(no subject) - buffysvampire on May 30th, 2006 09:38 pm (UTC) (Expand)
(no subject) - entrenous88 on May 30th, 2006 11:58 pm (UTC) (Expand)
(no subject) - jgracio on May 31st, 2006 07:36 pm (UTC) (Expand)
buffysvampirebuffysvampire on May 30th, 2006 08:02 pm (UTC)
A Slayer with family and friends. That sure as hell wasn't in
the brochure.


Buffy's emphasis on friendship stands in sharp contrast to most of other depictions of superheroes in pop culture.
Buffy shows us the power of friendship and family and prompts us to ask why friendship and family makes us so much stronger.
How does Buffy's family and friends influence her fight against the evil?
What does that mean for Spike who has known up to now that the Slayer faces her destiny alone and doesn't allow other persons, besides her watcher, to interact in her life?
What is his reaction to that totally new situation?
your royal pie-ness: Xander green Entre (me)entrenous88 on May 30th, 2006 08:08 pm (UTC)
You might just want to jump into the discussion rather than posing discussion questions (though hey, good form for the week when you are the one posing topics *g*).
(no subject) - buffysvampire on May 30th, 2006 10:38 pm (UTC) (Expand)
(no subject) - entrenous88 on May 30th, 2006 11:57 pm (UTC) (Expand)
(no subject) - zandra_x on May 31st, 2006 06:10 pm (UTC) (Expand)
(no subject) - buffysvampire on May 31st, 2006 06:14 pm (UTC) (Expand)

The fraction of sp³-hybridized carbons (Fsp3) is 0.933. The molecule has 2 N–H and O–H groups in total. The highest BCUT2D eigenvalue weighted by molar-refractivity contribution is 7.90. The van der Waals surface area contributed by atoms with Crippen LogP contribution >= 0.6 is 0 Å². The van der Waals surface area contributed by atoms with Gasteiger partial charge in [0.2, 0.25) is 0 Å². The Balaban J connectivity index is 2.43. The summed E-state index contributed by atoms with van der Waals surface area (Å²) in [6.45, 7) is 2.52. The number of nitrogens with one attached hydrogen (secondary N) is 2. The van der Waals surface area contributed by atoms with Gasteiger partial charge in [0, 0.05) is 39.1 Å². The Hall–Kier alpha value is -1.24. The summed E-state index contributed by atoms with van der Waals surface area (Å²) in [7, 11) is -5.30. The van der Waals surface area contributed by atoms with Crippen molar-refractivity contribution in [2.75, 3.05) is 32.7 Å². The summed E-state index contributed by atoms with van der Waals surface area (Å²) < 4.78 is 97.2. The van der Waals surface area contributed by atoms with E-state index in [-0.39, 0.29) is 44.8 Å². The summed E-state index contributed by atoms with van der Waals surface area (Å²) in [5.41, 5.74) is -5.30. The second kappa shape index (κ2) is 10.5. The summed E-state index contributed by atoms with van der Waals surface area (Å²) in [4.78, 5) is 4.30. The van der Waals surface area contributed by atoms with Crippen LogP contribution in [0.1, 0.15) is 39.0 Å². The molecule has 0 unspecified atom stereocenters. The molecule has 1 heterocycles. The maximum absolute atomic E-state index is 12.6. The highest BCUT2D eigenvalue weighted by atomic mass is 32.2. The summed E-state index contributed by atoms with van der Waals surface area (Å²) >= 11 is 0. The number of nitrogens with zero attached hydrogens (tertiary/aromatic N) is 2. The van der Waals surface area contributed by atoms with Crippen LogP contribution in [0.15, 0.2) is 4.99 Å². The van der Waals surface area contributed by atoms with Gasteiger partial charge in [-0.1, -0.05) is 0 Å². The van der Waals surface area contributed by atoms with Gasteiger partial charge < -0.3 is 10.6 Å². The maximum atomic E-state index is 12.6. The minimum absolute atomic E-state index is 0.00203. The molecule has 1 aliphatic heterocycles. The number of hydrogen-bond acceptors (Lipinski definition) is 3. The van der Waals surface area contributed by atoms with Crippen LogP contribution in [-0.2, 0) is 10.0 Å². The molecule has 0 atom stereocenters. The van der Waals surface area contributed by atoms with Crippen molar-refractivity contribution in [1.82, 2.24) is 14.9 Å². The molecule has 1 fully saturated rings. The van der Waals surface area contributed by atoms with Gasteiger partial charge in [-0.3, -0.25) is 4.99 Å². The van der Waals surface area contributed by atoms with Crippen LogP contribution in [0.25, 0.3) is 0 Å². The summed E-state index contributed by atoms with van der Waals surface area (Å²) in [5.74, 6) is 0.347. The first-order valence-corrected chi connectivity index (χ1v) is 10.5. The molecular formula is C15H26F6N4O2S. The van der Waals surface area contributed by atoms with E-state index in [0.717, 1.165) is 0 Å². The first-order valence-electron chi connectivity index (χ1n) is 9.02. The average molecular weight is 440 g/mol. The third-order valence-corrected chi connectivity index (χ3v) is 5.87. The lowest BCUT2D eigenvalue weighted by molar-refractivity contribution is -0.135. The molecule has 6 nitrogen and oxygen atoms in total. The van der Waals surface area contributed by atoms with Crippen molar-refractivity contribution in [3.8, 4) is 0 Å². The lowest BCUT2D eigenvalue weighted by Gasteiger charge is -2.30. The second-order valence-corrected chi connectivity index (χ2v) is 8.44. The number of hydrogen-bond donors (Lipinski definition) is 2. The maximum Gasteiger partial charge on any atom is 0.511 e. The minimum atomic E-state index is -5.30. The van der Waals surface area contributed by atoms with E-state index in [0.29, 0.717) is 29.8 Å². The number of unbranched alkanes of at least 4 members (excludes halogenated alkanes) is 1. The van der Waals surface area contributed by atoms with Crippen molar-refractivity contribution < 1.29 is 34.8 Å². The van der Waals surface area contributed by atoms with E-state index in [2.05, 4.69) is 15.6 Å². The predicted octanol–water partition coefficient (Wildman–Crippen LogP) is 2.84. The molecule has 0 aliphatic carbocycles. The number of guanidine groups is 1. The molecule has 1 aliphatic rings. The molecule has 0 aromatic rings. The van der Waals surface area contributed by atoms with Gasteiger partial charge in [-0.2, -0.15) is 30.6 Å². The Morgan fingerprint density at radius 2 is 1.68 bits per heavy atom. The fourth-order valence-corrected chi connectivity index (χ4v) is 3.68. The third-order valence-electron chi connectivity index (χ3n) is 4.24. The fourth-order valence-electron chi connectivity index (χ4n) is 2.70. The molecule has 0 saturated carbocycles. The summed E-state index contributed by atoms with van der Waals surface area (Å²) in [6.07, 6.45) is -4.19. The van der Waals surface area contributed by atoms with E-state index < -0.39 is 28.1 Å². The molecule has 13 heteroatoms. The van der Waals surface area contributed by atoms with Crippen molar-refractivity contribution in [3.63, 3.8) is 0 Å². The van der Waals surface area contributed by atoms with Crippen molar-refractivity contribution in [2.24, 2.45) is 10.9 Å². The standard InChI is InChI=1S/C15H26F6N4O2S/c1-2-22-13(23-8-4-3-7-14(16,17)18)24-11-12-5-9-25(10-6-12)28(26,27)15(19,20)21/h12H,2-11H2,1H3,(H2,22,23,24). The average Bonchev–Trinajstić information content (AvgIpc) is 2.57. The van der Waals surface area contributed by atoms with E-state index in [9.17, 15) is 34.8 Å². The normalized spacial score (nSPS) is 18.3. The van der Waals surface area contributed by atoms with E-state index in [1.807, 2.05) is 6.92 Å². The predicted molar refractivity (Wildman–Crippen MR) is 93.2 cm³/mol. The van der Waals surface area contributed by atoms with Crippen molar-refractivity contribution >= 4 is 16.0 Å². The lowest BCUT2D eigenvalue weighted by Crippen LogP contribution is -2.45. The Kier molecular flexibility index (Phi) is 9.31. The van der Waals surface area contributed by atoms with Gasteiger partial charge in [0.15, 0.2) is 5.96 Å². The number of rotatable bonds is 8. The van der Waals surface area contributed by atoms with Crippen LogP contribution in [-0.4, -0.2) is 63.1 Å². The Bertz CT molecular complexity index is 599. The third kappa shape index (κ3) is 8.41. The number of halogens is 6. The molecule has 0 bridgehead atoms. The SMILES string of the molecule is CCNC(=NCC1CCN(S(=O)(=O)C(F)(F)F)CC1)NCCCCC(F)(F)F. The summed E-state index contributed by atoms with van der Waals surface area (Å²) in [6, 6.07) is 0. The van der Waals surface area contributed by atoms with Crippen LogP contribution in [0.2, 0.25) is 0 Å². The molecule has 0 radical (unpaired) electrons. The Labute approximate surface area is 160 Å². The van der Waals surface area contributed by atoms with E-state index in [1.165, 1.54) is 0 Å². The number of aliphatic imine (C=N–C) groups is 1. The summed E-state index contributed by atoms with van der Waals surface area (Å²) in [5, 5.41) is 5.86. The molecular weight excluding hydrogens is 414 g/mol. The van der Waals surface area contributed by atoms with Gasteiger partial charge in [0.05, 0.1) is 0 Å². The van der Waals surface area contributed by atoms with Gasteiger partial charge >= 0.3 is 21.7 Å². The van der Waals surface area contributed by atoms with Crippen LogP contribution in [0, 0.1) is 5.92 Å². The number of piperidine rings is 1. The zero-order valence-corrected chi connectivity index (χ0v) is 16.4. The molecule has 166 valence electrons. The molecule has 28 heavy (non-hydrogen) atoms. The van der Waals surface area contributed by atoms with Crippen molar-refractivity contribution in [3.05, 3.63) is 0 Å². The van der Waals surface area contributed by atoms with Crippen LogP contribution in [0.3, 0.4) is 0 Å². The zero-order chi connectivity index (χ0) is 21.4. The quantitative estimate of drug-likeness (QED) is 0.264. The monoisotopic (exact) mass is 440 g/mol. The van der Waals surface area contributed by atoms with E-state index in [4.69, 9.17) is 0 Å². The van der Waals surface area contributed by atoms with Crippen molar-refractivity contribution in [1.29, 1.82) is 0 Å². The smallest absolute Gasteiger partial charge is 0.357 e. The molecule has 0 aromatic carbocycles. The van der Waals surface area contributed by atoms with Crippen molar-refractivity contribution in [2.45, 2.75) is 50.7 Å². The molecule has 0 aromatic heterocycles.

your royal pie-ness: don't speak latin (mouthfullofdust)entrenous88 on May 30th, 2006 08:12 pm (UTC)
One of the things that has always intrigued me about this episode -- I cannot help wondering what the hell happened to Shelia.

It's interesting to see a vampire get away, even this early in the series. Of course Buffy has bigger fish to fry, but we actually see Shelia back off (as oppose to say Sandy or Harmony, who seem like they meet their deaths but emerge episodes later as vampire characters).

I've always assumed that Dru turned Shelia, but I'm curious to hear if anyone else has thoughts on that. It seems like Spike intended her to be food only (and only played with her/lured her on b/c he wanted to get her to Dru) but Drusilla seems interested in making another vampire here.

When Shelia does turn up in her vampiric identity, she doesn't appear to be part of Spike's coordinated holding of the school. Rather, she seems to be acting on her own, which is an interesting thing for a recently made vampire who didn't seem to have that much ambition as a human.

And I'll confess I'm interested in Shelia partly because she's so poorly presented. I don't know if the actress did well in other projects, but here she's strained and awkward, though of course Shelia is a pivotal character to the episode as Buffy's bad-girl trouble-seeking antithesis.
buffysvampirebuffysvampire on May 30th, 2006 08:28 pm (UTC)
though of course Shelia is a pivotal character to the episode as Buffy's bad-girl trouble-seeking antithesis.

I think that's almost the one intention Joss had for the character of Shelia:
To show what happens to the bad girls in school (which we all know to well, don't we)just lurking around and not having a real future.
Like my mother always told me: these guys are no company to keep with, and it will all just end bad if you stay with them